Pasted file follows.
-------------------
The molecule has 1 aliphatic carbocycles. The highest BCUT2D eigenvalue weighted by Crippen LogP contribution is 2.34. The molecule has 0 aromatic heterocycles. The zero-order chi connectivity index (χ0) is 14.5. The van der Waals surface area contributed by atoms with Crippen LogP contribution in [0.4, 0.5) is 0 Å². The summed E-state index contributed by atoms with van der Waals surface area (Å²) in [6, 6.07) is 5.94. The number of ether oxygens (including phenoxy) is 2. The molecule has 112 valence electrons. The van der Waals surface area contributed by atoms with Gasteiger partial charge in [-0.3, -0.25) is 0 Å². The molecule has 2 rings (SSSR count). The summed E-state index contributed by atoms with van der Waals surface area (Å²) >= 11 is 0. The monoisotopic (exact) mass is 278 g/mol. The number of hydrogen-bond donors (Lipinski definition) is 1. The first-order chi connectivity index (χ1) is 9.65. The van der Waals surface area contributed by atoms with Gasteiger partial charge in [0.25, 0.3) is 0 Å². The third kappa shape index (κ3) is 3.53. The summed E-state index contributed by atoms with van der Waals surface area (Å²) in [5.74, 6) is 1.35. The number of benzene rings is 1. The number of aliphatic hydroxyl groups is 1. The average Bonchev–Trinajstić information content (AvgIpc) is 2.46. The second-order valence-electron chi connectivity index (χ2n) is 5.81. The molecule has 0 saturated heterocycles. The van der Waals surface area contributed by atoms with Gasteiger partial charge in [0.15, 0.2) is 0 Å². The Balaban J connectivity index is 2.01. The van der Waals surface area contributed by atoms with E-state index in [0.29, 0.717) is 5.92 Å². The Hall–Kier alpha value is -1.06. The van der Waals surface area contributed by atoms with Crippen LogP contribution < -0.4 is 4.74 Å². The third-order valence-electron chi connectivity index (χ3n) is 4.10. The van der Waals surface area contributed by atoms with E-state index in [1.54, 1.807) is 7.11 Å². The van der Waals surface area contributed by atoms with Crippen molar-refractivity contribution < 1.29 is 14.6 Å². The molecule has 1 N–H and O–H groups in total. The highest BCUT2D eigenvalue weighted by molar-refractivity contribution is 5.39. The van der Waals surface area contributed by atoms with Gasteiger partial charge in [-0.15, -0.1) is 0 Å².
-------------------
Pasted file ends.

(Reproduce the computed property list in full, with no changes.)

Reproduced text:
The molecule has 1 aliphatic carbocycles. The highest BCUT2D eigenvalue weighted by Crippen LogP contribution is 2.34. The molecule has 0 aromatic heterocycles. The zero-order chi connectivity index (χ0) is 14.5. The van der Waals surface area contributed by atoms with Crippen LogP contribution in [0.4, 0.5) is 0 Å². The summed E-state index contributed by atoms with van der Waals surface area (Å²) in [6, 6.07) is 5.94. The number of ether oxygens (including phenoxy) is 2. The molecule has 112 valence electrons. The van der Waals surface area contributed by atoms with Gasteiger partial charge in [-0.3, -0.25) is 0 Å². The molecule has 2 rings (SSSR count). The summed E-state index contributed by atoms with van der Waals surface area (Å²) >= 11 is 0. The monoisotopic (exact) mass is 278 g/mol. The number of hydrogen-bond donors (Lipinski definition) is 1. The first-order chi connectivity index (χ1) is 9.65. The van der Waals surface area contributed by atoms with Gasteiger partial charge in [0.25, 0.3) is 0 Å². The third kappa shape index (κ3) is 3.53. The summed E-state index contributed by atoms with van der Waals surface area (Å²) in [5.74, 6) is 1.35. The number of benzene rings is 1. The number of aliphatic hydroxyl groups is 1. The average Bonchev–Trinajstić information content (AvgIpc) is 2.46. The second-order valence-electron chi connectivity index (χ2n) is 5.81. The molecule has 0 saturated heterocycles. The van der Waals surface area contributed by atoms with Gasteiger partial charge in [0.15, 0.2) is 0 Å². The Balaban J connectivity index is 2.01. The van der Waals surface area contributed by atoms with E-state index in [0.29, 0.717) is 5.92 Å². The Hall–Kier alpha value is -1.06. The van der Waals surface area contributed by atoms with Crippen LogP contribution < -0.4 is 4.74 Å². The third-order valence-electron chi connectivity index (χ3n) is 4.10. The van der Waals surface area contributed by atoms with E-state index in [1.54, 1.807) is 7.11 Å². The van der Waals surface area contributed by atoms with Crippen molar-refractivity contribution < 1.29 is 14.6 Å². The molecule has 1 N–H and O–H groups in total. The highest BCUT2D eigenvalue weighted by molar-refractivity contribution is 5.39. The van der Waals surface area contributed by atoms with Gasteiger partial charge in [-0.15, -0.1) is 0 Å².